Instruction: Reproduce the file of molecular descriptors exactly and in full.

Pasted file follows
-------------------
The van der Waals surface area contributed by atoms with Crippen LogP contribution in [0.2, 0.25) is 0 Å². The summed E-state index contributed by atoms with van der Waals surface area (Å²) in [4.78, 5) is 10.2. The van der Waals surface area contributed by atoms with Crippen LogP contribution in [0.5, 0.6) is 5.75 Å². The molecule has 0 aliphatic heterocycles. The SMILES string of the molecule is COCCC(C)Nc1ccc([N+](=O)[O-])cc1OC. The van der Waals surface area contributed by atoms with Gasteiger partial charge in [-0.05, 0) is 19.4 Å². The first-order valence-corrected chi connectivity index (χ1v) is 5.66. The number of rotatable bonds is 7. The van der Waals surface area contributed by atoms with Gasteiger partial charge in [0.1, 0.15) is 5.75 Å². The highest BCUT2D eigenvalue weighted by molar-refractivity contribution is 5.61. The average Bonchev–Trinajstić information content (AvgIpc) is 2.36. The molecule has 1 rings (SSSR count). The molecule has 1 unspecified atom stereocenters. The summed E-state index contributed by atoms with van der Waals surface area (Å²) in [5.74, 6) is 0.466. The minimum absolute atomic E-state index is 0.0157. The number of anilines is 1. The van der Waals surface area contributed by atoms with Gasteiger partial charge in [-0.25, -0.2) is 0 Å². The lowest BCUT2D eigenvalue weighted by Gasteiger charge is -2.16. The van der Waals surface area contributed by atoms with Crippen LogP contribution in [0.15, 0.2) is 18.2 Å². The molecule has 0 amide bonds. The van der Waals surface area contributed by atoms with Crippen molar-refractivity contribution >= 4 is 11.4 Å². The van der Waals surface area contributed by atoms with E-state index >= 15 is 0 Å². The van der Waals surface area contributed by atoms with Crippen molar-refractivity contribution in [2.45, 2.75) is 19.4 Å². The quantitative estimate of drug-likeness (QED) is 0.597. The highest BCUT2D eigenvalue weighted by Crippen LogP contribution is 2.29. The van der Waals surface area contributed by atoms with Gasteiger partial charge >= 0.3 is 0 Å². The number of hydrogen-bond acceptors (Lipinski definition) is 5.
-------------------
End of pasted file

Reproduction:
The van der Waals surface area contributed by atoms with Crippen LogP contribution in [0.2, 0.25) is 0 Å². The summed E-state index contributed by atoms with van der Waals surface area (Å²) in [4.78, 5) is 10.2. The van der Waals surface area contributed by atoms with Crippen LogP contribution in [0.5, 0.6) is 5.75 Å². The molecule has 0 aliphatic heterocycles. The SMILES string of the molecule is COCCC(C)Nc1ccc([N+](=O)[O-])cc1OC. The van der Waals surface area contributed by atoms with Gasteiger partial charge in [-0.05, 0) is 19.4 Å². The first-order valence-corrected chi connectivity index (χ1v) is 5.66. The number of rotatable bonds is 7. The van der Waals surface area contributed by atoms with Gasteiger partial charge in [0.1, 0.15) is 5.75 Å². The highest BCUT2D eigenvalue weighted by molar-refractivity contribution is 5.61. The average Bonchev–Trinajstić information content (AvgIpc) is 2.36. The molecule has 1 rings (SSSR count). The molecule has 1 unspecified atom stereocenters. The summed E-state index contributed by atoms with van der Waals surface area (Å²) in [5.74, 6) is 0.466. The minimum absolute atomic E-state index is 0.0157. The number of anilines is 1. The van der Waals surface area contributed by atoms with Gasteiger partial charge in [-0.25, -0.2) is 0 Å². The lowest BCUT2D eigenvalue weighted by Gasteiger charge is -2.16. The van der Waals surface area contributed by atoms with Crippen LogP contribution in [0.15, 0.2) is 18.2 Å². The molecule has 0 amide bonds. The van der Waals surface area contributed by atoms with Crippen molar-refractivity contribution >= 4 is 11.4 Å². The van der Waals surface area contributed by atoms with E-state index >= 15 is 0 Å². The van der Waals surface area contributed by atoms with Crippen molar-refractivity contribution in [2.45, 2.75) is 19.4 Å². The quantitative estimate of drug-likeness (QED) is 0.597. The highest BCUT2D eigenvalue weighted by Crippen LogP contribution is 2.29. The van der Waals surface area contributed by atoms with Gasteiger partial charge >= 0.3 is 0 Å². The number of hydrogen-bond acceptors (Lipinski definition) is 5.